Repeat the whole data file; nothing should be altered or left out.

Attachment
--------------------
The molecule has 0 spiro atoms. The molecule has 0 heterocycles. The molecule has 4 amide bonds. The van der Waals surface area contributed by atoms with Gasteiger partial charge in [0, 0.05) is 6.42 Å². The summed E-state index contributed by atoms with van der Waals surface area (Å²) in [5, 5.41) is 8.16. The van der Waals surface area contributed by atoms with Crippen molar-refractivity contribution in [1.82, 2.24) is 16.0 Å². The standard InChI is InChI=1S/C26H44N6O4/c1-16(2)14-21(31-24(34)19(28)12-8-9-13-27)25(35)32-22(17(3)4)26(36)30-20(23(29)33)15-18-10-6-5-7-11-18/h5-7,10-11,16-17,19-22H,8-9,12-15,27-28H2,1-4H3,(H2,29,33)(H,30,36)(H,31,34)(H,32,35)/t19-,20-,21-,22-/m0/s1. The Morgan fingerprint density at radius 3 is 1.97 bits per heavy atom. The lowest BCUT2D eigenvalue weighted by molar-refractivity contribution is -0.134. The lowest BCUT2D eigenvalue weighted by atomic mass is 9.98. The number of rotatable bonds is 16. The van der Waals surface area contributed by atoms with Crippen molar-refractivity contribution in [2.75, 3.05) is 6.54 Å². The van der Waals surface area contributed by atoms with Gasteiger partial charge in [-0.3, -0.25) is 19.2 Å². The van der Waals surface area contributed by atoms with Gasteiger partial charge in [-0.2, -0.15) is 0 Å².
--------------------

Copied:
The molecule has 0 spiro atoms. The molecule has 0 heterocycles. The molecule has 4 amide bonds. The van der Waals surface area contributed by atoms with Gasteiger partial charge in [0, 0.05) is 6.42 Å². The summed E-state index contributed by atoms with van der Waals surface area (Å²) in [5, 5.41) is 8.16. The van der Waals surface area contributed by atoms with Crippen molar-refractivity contribution in [1.82, 2.24) is 16.0 Å². The standard InChI is InChI=1S/C26H44N6O4/c1-16(2)14-21(31-24(34)19(28)12-8-9-13-27)25(35)32-22(17(3)4)26(36)30-20(23(29)33)15-18-10-6-5-7-11-18/h5-7,10-11,16-17,19-22H,8-9,12-15,27-28H2,1-4H3,(H2,29,33)(H,30,36)(H,31,34)(H,32,35)/t19-,20-,21-,22-/m0/s1. The Morgan fingerprint density at radius 3 is 1.97 bits per heavy atom. The lowest BCUT2D eigenvalue weighted by molar-refractivity contribution is -0.134. The lowest BCUT2D eigenvalue weighted by atomic mass is 9.98. The number of rotatable bonds is 16. The van der Waals surface area contributed by atoms with Crippen molar-refractivity contribution in [2.75, 3.05) is 6.54 Å². The van der Waals surface area contributed by atoms with Gasteiger partial charge in [-0.3, -0.25) is 19.2 Å². The van der Waals surface area contributed by atoms with Gasteiger partial charge in [-0.2, -0.15) is 0 Å².